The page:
Uber, Ola Are Failing To Convince Indians: 5 Reasons Why They Are Failing In India

For Ola and Uber, the app-based taxi aggregator company, things haven’t been looking good lately. According to an Industry analyst and company insider, the number of daily rides has just improved by 4% in the preceding six months- from 3.5 million to 3.65 million.

While the Ola and Uber India haven’t yet made any comments on the ride statistics.

Although, a spokesperson from Ola said in a statement that their mobility category continued and strengthen to grow with offerings like Ola Autos and Ola Bikes that are now functioning in more than 100 cities across the country.

They are also on working Mission Electric – a commitment to bring more than million electric vehicles on the road by 2021 to increase the number of sustainable mobility in India as well as in the rest of the world.

5 Reasons Ola and Uber Are Slowing Down

  1. Many of the drivers were lured with a promise of high monetary incentive that can fetch them earning up to Rs 1 lakh per month. But the incentives were drastically cut by around 40%, and the commissions to be paid by “Driver-partner” to the company were increased steeply.
  2. The average wait time was 2-4 minutes two years ago which has now increased to 12- 15 minutes, along with the higher fare prices of around 15- 20% especially during non-peak hours is driving the customer away.
  3. The drivers barely make Rs 20,000, even in a city like Bengaluru even after paying a commission of 30%. This has resulted in frequent strikes and hundreds of drivers taking up multiple jobs other than driving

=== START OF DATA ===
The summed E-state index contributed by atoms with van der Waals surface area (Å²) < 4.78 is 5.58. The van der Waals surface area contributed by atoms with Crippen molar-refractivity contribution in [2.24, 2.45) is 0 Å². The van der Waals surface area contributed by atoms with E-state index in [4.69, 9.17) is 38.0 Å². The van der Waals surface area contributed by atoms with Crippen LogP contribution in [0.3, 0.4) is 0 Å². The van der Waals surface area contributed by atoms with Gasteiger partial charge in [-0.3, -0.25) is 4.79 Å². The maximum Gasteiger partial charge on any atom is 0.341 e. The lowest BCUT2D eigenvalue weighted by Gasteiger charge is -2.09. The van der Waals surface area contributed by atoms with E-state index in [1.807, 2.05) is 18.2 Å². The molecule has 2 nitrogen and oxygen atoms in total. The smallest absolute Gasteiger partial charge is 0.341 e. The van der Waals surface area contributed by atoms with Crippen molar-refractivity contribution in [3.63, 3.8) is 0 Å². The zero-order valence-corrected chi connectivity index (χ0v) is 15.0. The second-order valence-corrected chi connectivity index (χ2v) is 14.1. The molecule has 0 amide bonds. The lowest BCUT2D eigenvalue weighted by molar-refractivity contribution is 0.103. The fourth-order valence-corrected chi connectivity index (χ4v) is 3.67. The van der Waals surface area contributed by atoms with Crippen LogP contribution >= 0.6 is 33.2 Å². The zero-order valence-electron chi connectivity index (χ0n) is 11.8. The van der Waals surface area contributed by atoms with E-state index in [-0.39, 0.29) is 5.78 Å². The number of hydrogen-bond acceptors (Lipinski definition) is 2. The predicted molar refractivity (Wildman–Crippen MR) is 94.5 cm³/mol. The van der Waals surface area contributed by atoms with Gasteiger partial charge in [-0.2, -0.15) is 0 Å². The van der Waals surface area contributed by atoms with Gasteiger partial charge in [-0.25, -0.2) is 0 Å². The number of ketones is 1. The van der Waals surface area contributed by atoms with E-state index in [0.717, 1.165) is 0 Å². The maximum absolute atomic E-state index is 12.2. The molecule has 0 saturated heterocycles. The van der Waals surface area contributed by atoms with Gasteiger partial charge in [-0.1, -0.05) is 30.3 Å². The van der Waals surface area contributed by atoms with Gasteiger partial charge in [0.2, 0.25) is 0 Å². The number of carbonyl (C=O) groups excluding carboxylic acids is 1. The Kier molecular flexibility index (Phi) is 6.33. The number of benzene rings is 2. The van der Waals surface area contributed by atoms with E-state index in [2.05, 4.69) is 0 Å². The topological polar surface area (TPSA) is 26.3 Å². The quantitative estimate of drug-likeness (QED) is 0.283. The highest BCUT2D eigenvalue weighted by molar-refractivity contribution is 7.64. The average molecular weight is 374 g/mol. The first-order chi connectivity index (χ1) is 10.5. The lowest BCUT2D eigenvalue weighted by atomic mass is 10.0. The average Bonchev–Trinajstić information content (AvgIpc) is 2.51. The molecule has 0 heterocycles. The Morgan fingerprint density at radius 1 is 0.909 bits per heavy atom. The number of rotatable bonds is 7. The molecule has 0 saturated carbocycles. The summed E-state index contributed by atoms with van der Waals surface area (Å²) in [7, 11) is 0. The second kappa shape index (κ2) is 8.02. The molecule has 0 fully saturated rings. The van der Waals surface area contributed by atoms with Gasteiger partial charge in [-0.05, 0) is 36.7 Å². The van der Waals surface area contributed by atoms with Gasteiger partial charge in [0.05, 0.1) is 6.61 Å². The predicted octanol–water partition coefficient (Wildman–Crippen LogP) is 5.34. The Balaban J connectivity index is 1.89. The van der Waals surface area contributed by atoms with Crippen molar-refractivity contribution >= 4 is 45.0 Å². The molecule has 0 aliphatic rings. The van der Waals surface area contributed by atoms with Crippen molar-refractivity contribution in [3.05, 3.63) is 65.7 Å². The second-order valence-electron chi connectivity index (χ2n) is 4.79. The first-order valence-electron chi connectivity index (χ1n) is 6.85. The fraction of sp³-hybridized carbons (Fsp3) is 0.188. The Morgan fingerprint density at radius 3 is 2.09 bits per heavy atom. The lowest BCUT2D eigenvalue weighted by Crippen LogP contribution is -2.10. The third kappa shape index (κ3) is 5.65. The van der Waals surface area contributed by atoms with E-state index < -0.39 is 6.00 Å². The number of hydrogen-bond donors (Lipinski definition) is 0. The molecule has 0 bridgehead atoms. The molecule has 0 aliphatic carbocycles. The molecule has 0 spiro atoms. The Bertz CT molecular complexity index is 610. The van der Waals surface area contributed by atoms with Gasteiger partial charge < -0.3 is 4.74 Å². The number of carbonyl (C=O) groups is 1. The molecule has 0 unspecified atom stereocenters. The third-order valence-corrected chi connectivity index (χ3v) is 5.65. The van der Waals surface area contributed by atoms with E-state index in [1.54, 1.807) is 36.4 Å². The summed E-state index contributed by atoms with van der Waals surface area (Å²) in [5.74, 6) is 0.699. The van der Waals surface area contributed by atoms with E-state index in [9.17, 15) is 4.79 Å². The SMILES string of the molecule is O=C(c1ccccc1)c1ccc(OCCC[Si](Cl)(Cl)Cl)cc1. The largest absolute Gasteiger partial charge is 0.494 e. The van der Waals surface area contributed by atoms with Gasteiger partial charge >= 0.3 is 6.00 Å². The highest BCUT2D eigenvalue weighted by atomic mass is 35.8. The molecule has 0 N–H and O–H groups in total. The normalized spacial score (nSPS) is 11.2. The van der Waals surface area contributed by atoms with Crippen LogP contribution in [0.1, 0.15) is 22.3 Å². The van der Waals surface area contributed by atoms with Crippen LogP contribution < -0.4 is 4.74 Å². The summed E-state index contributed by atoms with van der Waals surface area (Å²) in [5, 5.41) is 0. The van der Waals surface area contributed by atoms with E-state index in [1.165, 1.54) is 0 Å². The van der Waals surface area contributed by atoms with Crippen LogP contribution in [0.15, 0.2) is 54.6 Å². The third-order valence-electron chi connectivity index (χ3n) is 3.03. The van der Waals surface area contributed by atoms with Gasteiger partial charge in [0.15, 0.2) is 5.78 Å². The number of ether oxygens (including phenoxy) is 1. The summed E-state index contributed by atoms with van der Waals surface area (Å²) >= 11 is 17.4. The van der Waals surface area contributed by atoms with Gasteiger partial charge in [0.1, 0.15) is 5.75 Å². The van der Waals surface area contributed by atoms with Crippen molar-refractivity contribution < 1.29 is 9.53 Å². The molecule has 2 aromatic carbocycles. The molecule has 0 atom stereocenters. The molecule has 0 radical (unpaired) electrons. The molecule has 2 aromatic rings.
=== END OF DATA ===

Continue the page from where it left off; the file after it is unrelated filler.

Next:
4. The cab aggregating platforms are engaged in- “corporate nullification” where they willfully neglect the state laws and regulations in order to serve their self-interest. It has become easier for them as there is no firm regulation in place for monitoring surge pricing and overall cab sharing services offered by the cab aggregators.
  5. One would expect since the driver partners are working for 14-16 hours shift a day to meet their ends the company would have best practices as far as health and life insurance are concerned. On paper, Ola and Uber might have a tie-up with insurance companies but provisions are not yet clear yet.

Companies Now Betting On Other Business For Profit

In Maharashtra, the number of registered cabs working from Ola and Uber fell from 66,683 in 2017-18 to 24,386 in 2018-19.

Now, both Ola and Uber are betting on other business to grow their profit. With Ola betting on electric mobility on two and three-wheeler segment and the self-drive two-wheeler segment, Vogo to bring in affordability.

Whereas, Uber is rooting for its food delivery platform UberEats, corporate and bike rentals to support its crashing revenues.

Source:- trak

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